Monk dominance

Ah the monk. The perfect character for someone that wants to play a martial type, while retaining  special abilities.

This just in: Party of 5, led by lucky die rolls and a fearless monk destroy dragon in his own lair.

The Green Dragon, whose name has not been released due to its insignificance to the story-line, was apparently napping on it's huge bed of loot in an undisclosed location upon the Isle of Dread when the party tracked it down.

"We've been wondering around the lower plateau for a while now," said Anders, the fighter in the group, "and we'd never once found something that was too much for our party to handle, even though we're not even fifth level yet. I mean, come on. If your AC is only going to be a 12, what's the point of even putting up a fight? Am I right? But a dragon? Now there was a challenge! Plus, add to that the benefits of downing one - Bones for auguries, Scales for armor, not to mention the huge pile of treasure we couldn't possibly ever use while stuck on a primitive island, and we were hot on its trail."

Tracking the lizardfolk that worshiped it like a god was simplicity itself and felling them even easier. Then it was a quick 4 hex jaunt to the lair, while thinking of a strategy to kill it along the way.

"Once our Wizard remembered that dragons love to sleep 40% of the time it was easy to come up with something," said Willow, the rogue of the group. "Also, it gave us an actual use for the Knowledge: Warfare skill!"

According to reports leaked by the holdover warlock in the group, the party entered the cave and found a large room without other exits, yet with a low enough ceiling that the dragon wouldn't be able to fly.

"Sure our eyes were watering, but that treasure looked so large though the tears that we couldn't help but follow though with our plan. Not that everything went *as planned*, mostly due to the unstealthability of our dwarven cleric, but it all worked out," quipped Stanlee.

"It happened so quickly, I had no time to even think about it, which is when becoming one with the universe as I have is quite handy," the nameless monk recalled. "I rushed forward with a springing lotus kick, channeled my ki into a stunning strike, and then followed up with a flurry of blows. I'd say the dragon was surprised, but I'm not certain that expression is allowed under the stunned condition. I'll have to double check the rules' give me a minute."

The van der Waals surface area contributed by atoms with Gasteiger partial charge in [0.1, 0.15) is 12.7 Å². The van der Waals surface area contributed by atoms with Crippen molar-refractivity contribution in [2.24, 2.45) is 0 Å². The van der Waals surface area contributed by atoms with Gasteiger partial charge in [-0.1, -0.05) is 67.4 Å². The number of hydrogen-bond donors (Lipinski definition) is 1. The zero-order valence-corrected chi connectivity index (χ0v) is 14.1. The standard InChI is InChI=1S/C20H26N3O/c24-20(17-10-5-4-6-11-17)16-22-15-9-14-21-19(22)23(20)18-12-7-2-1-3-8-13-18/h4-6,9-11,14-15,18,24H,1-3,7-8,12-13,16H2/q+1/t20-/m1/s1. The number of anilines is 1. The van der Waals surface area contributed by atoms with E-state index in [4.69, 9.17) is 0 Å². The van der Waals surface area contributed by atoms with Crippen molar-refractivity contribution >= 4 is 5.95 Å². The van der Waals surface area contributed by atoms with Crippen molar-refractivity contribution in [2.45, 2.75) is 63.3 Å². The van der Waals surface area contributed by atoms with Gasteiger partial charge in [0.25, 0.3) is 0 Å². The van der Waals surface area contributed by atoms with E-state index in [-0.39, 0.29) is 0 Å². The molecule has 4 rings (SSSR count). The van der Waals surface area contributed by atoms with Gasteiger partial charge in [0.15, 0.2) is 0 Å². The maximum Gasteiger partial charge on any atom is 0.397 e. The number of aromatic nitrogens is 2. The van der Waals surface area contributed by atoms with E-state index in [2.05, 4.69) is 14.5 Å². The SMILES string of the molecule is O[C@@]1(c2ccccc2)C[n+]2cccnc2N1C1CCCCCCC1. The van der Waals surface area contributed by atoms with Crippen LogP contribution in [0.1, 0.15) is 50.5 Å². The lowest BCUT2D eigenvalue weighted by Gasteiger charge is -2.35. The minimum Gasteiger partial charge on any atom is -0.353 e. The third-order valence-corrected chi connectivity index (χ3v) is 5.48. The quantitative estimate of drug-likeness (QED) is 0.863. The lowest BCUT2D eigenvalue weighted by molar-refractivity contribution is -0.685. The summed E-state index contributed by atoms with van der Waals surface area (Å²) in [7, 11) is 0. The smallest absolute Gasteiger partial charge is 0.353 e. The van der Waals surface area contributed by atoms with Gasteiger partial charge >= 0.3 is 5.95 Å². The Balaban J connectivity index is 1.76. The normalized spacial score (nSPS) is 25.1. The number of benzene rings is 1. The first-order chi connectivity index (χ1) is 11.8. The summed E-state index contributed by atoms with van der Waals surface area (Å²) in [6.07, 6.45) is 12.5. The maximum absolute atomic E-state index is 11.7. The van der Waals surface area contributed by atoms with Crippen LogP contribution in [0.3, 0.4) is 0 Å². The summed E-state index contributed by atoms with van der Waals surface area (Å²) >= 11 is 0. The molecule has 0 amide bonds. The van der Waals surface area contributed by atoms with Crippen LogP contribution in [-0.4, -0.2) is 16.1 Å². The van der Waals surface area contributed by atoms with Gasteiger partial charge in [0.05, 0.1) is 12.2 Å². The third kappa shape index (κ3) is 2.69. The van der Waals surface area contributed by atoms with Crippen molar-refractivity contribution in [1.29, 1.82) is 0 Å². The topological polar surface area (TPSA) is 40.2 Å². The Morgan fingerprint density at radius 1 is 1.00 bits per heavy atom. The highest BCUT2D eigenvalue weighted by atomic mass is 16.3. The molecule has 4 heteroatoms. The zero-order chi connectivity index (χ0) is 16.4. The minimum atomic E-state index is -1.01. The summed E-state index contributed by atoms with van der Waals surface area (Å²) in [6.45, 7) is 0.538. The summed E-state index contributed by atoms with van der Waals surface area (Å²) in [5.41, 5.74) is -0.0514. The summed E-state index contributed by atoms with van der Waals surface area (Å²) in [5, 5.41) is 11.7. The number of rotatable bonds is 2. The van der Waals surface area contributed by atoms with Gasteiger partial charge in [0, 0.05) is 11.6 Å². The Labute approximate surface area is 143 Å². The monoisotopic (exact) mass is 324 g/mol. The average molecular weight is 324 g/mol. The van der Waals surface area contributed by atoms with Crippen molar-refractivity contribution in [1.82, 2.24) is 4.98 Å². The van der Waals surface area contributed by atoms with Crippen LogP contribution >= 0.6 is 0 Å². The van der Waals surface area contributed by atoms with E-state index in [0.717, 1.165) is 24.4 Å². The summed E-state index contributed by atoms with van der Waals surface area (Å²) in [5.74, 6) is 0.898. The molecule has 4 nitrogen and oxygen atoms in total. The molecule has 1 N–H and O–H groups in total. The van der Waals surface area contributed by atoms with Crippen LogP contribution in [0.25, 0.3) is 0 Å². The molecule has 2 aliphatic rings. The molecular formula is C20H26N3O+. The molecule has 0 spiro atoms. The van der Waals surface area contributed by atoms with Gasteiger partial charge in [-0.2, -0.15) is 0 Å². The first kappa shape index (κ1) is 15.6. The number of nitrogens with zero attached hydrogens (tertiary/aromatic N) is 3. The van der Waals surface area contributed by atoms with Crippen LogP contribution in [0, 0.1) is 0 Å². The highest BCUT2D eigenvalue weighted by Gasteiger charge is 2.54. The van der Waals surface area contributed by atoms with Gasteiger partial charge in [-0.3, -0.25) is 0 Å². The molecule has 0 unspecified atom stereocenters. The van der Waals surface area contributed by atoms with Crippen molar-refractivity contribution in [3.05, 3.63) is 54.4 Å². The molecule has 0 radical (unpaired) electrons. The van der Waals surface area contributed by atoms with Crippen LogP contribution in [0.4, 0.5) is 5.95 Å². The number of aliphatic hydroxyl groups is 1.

"E harnellyy lyinfer grets squijen et osolgh," said the Wizard in elven, and continued on for several minutes before she realized that this reporter only knew common and primortial. "Magic missle is very handy, but once those quickly ran out, I started in on the ray of frost - like we're all forced to do now," she grumpted. "Anyway, after two rounds of being stunned the dragon had had enough and breathed on us, but we all made our saves anyway, so whatever."

For those who were betting on the side, the dragon was down in 5 rounds. In the last round of combat, right before he took an eldrich blast to the face, the dragon was heard to exclaim how unfair it was that dragons only got one action and a move now. "Top of the food chain and still mired with only one action, not like the old 4E days! There was a time when we were respected!," a neighboring dragon, who was not affiliated with this one dispite their similar lack of names, lamented. 
Dragons have gotten progressively weaker with each edition since AD&D. The 'modern' theory seems to be that they are now to be just another opponent for the party to beat up at low-medium level along with the Ogres, Orcs and Owlbears, rather than being a pinnacle achievement only to be dared by the very powerful or very foolish.

As far as I am concerned, the so-called 'dragons' are not true dragons, merely a degenerate and more common relative.    True dragons are rumoured to be extinct (which is DM-speak for 'you know you will run into one eventually').

Also - I note that your Monk managed to stun the Dragon twice - which required it to fail two saves with advantage (each save being around 50/50 with advantage). 

Carl
"Also - I note that your Monk managed to stun the Dragon twice - which required it to fail two saves with advantage (each save being around 50/50 with advantage). "

Heh. Yeah, well, that's where the lucky dice rolls came in. But, the Monks' Wis (+5) + 2 attack + 10 meant that the Dragon still had to roll better than a 17 once in the four times he got to roll, which just didn't happen.

Statistically that's only 20% chance per roll, so somewhere below 50/50. I get your point though. Personally, I would like to see dragons get some kind of damage reduction to melee attacks and a greater save bonus vs spell effects. Neither would have worked against the monk in this case, but it would have at least made me feel better!
Don't dragons also take half damage from magic also?

My mind is a deal-breaker.

"Also - I note that your Monk managed to stun the Dragon twice - which required it to fail two saves with advantage (each save being around 50/50 with advantage). "

Heh. Yeah, well, that's where the lucky dice rolls came in. But, the Monks' Wis (+5) + 2 attack + 10 meant that the Dragon still had to roll better than a 17 once in the four times he got to roll, which just didn't happen.

Statistically that's only 20% chance per roll, so somewhere below 50/50. I get your point though. Personally, I would like to see dragons get some kind of damage reduction to melee attacks and a greater save bonus vs spell effects. Neither would have worked against the monk in this case, but it would have at least made me feel better!



Monk had a 20 Wis at level 4?  Rolled Stats?